What the Heck is Lacto-Fermentation?

I’ll give you three guesses.

  1. No, lacto-fermentation is not when your ice cream melts into a milky pool on a hot day.
  2. No, it’s not when the glass of milk you left out for Santa turns curdled.
  3. Nope, lacto-fermentation does not mean there is any chance that you will ever get drunk off of dairy milk.

Give up? Well I’ll tell you. Lacto-fermentation is actually a super healthy form of pickling. Yes, pickling!

If you recall from a couple weeks back, I blogged about the many different vegetables that my wife and I love to pickle. Yellow squash, okra, asparagus, and radishes name just a few. But here is the issue with pickling: Many people hate to do it in the summer, because it involves spending time over a hot stove. I don’t blame you. Traditionally, I have always thought of pickling as a bit of a fall activity as well, when cooler temps mean I don’t mind spending time in the heat of the kitchen.

Now, what if I were to tell you there is a very nutritional method for pickling certain vegetables that does not involve any heat or stove? You can still get crisp, delicious pickled veggies such as green beans, peppers, and cucumbers without using any heat at all. This method of pickling is… lacto-fermentation!

Many people see the word “lacto” and assume that it has to do with “lactose”, or dairy. But it doesn’t. The word “lacto” actually comes from the natural, beneficial bacteria that this method uses called lactobacillus. Remember, not all bacteria is bad, and this type of bacteria is a particularly friendly one. Lactobacillus converts the carbohydrates from the vegetables into lactic acid. And while it’s at it, it actually produces extra nutrients such as thiamin, fatty acids, B vitamins, biotin, and niacin. Yes, lacto-fermentation can actually help make your veggies even more nutritious. The presence of lactobacilli also increases digestibility of vegetables, and encourages the growth of healthy bacteria in your intestines.

Is lacto-fermentation safe? Yes, I can assure you it surely is. In fact, people have been using this method in many cultures for hundreds of years because it is safe, tasty, and cheap too, since it doesn’t require many ingredients or supplies. It’s likely that your ancestor used lacto-fermentaion.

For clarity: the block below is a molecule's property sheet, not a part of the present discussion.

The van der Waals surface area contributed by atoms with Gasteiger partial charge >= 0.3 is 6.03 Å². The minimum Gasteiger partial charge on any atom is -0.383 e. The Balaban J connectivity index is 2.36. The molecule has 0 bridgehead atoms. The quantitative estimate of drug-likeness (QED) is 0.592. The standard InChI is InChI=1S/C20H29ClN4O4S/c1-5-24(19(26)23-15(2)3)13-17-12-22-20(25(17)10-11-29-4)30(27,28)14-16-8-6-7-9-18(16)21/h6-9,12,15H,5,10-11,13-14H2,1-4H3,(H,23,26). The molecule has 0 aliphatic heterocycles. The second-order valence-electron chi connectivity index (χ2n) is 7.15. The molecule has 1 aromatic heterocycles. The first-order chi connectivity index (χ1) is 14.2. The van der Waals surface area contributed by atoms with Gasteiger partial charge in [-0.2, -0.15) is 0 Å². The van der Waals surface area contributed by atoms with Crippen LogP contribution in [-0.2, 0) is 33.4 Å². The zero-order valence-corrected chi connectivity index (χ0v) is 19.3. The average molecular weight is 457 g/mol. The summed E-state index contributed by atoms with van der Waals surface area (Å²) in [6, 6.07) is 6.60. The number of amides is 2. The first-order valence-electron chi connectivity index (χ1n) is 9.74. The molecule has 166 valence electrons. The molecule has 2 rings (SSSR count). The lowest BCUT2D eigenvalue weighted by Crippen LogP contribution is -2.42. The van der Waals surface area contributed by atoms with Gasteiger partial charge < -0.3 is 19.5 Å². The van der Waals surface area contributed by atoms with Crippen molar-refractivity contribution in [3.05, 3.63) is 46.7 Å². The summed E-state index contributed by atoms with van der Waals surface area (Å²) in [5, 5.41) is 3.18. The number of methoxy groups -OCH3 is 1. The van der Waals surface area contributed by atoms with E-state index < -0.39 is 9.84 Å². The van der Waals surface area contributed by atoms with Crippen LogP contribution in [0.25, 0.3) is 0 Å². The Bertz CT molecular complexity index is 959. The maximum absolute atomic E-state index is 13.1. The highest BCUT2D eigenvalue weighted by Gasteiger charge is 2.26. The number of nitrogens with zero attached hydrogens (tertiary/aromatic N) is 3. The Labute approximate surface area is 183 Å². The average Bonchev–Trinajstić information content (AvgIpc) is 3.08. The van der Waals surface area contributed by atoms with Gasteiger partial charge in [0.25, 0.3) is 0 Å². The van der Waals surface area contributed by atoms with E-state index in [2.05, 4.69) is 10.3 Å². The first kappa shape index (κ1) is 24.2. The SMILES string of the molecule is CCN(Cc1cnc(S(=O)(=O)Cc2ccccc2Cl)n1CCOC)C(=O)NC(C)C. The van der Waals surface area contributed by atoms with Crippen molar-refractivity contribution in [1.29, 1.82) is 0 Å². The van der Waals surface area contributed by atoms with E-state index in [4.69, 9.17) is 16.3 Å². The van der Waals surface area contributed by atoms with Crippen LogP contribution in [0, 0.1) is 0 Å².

Ready to try it out for yourself? Excellent! I like to use my White Wonder Cucumbers from my Survival Seed Bank for this recipe. They are ideal for pickling. If you’d like, you can use a variety of cucumber that is actually labeled as a “pickling cucumber” such as the Bush Pickle Cucumber, or the Homemade Pickle Cucumber. These grow to be about 3 inches and 5 inches, respectively, so they’re smaller than your average cucumber. Regardless of the type you use, make sure you select cucumbers that are firm and not overripe. When you cut it open, you should not have fully developed seeds. White Wonder cucumbers can grow to be up to 9 inches in length and have a gorgeous ivory-white color. However, when I pickle them, I prefer to pick them at 6-7 inches. Here is my tried-and-true lacto-fermentation cucumber pickle recipe.

 Pickled Cucumbers

4-5 pickling cucumbers (3-5”), or 2 full sized cucumbers (6-7”)
1 tablespoon mustard seeds
2 tablespoons fresh dill, snipped
1 tablespoon sea salt
4 tablespoons whey
1 cup filtered water

Wash cucumbers well, and either leave them whole, or cut them into your desired shape. Place all of them in a quart-sized wide mouth jar. Combine the remaining ingredients and pour over the liquid over the cucumbers, adding more water if necessary to cover the cucumbers. The top of the liquid should be at least 1 inch below the top of the jar. Cover tightly this tightly with the jar lid, and let it sit at room temperature for 3 days before transferring it to your refrigerator. *Tip- to preserve the crispness of the pickles, add a few grape leaves to the jar before covering it.


2 comments so far

  1. […] can also check out my previous blogs, How to Dry Fruits and Vegetables Without Sulfites, and What the Heck Is Lacto-Fermentation for more information on preserving your garden […]

  2. […] the process to memory. You may find instructions online for refrigerator pickles, such as in my Lacto-Fermentation blog. It is important to note that these methods are for quick consumption, not long-term storage. […]

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